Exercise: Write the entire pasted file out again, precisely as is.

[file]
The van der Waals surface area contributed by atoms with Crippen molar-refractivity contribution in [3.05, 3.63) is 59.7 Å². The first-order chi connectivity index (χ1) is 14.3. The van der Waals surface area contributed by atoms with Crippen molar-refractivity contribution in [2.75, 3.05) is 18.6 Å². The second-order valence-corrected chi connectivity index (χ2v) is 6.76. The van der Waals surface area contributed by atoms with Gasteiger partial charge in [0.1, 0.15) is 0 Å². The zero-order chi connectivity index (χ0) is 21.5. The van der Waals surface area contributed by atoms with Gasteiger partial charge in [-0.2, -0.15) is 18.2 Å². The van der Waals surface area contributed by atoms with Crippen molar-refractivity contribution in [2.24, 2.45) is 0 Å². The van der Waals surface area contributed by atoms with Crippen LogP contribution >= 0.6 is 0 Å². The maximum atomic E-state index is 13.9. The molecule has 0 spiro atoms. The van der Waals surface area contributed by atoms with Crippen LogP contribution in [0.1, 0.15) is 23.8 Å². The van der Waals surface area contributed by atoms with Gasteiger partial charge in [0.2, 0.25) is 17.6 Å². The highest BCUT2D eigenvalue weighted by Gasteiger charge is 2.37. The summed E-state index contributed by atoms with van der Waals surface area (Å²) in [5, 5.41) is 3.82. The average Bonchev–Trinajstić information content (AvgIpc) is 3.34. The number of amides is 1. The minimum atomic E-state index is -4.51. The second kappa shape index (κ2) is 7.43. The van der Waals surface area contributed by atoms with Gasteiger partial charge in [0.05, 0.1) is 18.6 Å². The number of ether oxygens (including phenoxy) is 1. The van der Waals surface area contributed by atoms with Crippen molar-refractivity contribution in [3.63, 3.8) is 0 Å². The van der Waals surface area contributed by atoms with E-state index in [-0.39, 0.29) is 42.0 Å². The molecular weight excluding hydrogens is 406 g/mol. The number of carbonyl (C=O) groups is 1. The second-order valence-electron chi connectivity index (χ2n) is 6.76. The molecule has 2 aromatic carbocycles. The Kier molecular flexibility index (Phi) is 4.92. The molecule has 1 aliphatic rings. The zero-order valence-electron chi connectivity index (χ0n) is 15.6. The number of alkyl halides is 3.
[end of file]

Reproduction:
The van der Waals surface area contributed by atoms with Crippen molar-refractivity contribution in [3.05, 3.63) is 59.7 Å². The first-order chi connectivity index (χ1) is 14.3. The van der Waals surface area contributed by atoms with Crippen molar-refractivity contribution in [2.75, 3.05) is 18.6 Å². The second-order valence-corrected chi connectivity index (χ2v) is 6.76. The van der Waals surface area contributed by atoms with Gasteiger partial charge in [0.1, 0.15) is 0 Å². The zero-order chi connectivity index (χ0) is 21.5. The van der Waals surface area contributed by atoms with Gasteiger partial charge in [-0.2, -0.15) is 18.2 Å². The van der Waals surface area contributed by atoms with Crippen molar-refractivity contribution in [2.24, 2.45) is 0 Å². The van der Waals surface area contributed by atoms with Crippen LogP contribution >= 0.6 is 0 Å². The maximum atomic E-state index is 13.9. The molecule has 0 spiro atoms. The van der Waals surface area contributed by atoms with Crippen LogP contribution in [0.1, 0.15) is 23.8 Å². The van der Waals surface area contributed by atoms with Gasteiger partial charge in [0.2, 0.25) is 17.6 Å². The highest BCUT2D eigenvalue weighted by Gasteiger charge is 2.37. The summed E-state index contributed by atoms with van der Waals surface area (Å²) in [5, 5.41) is 3.82. The average Bonchev–Trinajstić information content (AvgIpc) is 3.34. The number of amides is 1. The minimum atomic E-state index is -4.51. The second kappa shape index (κ2) is 7.43. The van der Waals surface area contributed by atoms with Gasteiger partial charge in [0.05, 0.1) is 18.6 Å². The number of ether oxygens (including phenoxy) is 1. The van der Waals surface area contributed by atoms with Crippen molar-refractivity contribution in [3.63, 3.8) is 0 Å². The van der Waals surface area contributed by atoms with E-state index in [-0.39, 0.29) is 42.0 Å². The molecular weight excluding hydrogens is 406 g/mol. The number of carbonyl (C=O) groups is 1. The second-order valence-electron chi connectivity index (χ2n) is 6.76. The molecule has 2 aromatic carbocycles. The Kier molecular flexibility index (Phi) is 4.92. The molecule has 1 aliphatic rings. The zero-order valence-electron chi connectivity index (χ0n) is 15.6. The number of alkyl halides is 3.